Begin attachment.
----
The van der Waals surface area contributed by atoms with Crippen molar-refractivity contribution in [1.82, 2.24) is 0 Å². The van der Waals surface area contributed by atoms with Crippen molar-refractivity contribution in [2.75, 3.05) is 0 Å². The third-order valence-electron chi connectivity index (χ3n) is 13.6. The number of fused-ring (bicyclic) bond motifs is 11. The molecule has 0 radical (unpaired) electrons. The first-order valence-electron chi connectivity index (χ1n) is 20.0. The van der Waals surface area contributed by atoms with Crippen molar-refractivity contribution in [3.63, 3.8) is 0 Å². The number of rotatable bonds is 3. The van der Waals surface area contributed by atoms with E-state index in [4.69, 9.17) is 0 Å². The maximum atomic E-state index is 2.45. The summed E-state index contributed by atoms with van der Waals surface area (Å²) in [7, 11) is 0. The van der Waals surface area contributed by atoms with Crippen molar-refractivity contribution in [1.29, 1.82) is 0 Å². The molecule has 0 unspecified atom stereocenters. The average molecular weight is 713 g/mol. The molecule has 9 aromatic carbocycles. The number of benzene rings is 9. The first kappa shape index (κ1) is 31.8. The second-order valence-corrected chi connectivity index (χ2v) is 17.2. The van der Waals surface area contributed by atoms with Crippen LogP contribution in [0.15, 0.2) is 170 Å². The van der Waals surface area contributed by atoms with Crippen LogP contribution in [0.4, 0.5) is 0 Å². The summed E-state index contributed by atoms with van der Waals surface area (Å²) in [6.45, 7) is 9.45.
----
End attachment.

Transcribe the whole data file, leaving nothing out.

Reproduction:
The van der Waals surface area contributed by atoms with Crippen molar-refractivity contribution in [1.82, 2.24) is 0 Å². The van der Waals surface area contributed by atoms with Crippen molar-refractivity contribution in [2.75, 3.05) is 0 Å². The third-order valence-electron chi connectivity index (χ3n) is 13.6. The number of fused-ring (bicyclic) bond motifs is 11. The molecule has 0 radical (unpaired) electrons. The first-order valence-electron chi connectivity index (χ1n) is 20.0. The van der Waals surface area contributed by atoms with Crippen molar-refractivity contribution in [3.63, 3.8) is 0 Å². The number of rotatable bonds is 3. The van der Waals surface area contributed by atoms with E-state index in [4.69, 9.17) is 0 Å². The maximum atomic E-state index is 2.45. The summed E-state index contributed by atoms with van der Waals surface area (Å²) in [7, 11) is 0. The van der Waals surface area contributed by atoms with Crippen molar-refractivity contribution in [1.29, 1.82) is 0 Å². The molecule has 0 unspecified atom stereocenters. The average molecular weight is 713 g/mol. The molecule has 9 aromatic carbocycles. The number of benzene rings is 9. The first kappa shape index (κ1) is 31.8. The second-order valence-corrected chi connectivity index (χ2v) is 17.2. The van der Waals surface area contributed by atoms with Crippen LogP contribution in [0.15, 0.2) is 170 Å². The van der Waals surface area contributed by atoms with Crippen LogP contribution in [0.4, 0.5) is 0 Å². The summed E-state index contributed by atoms with van der Waals surface area (Å²) in [6.45, 7) is 9.45.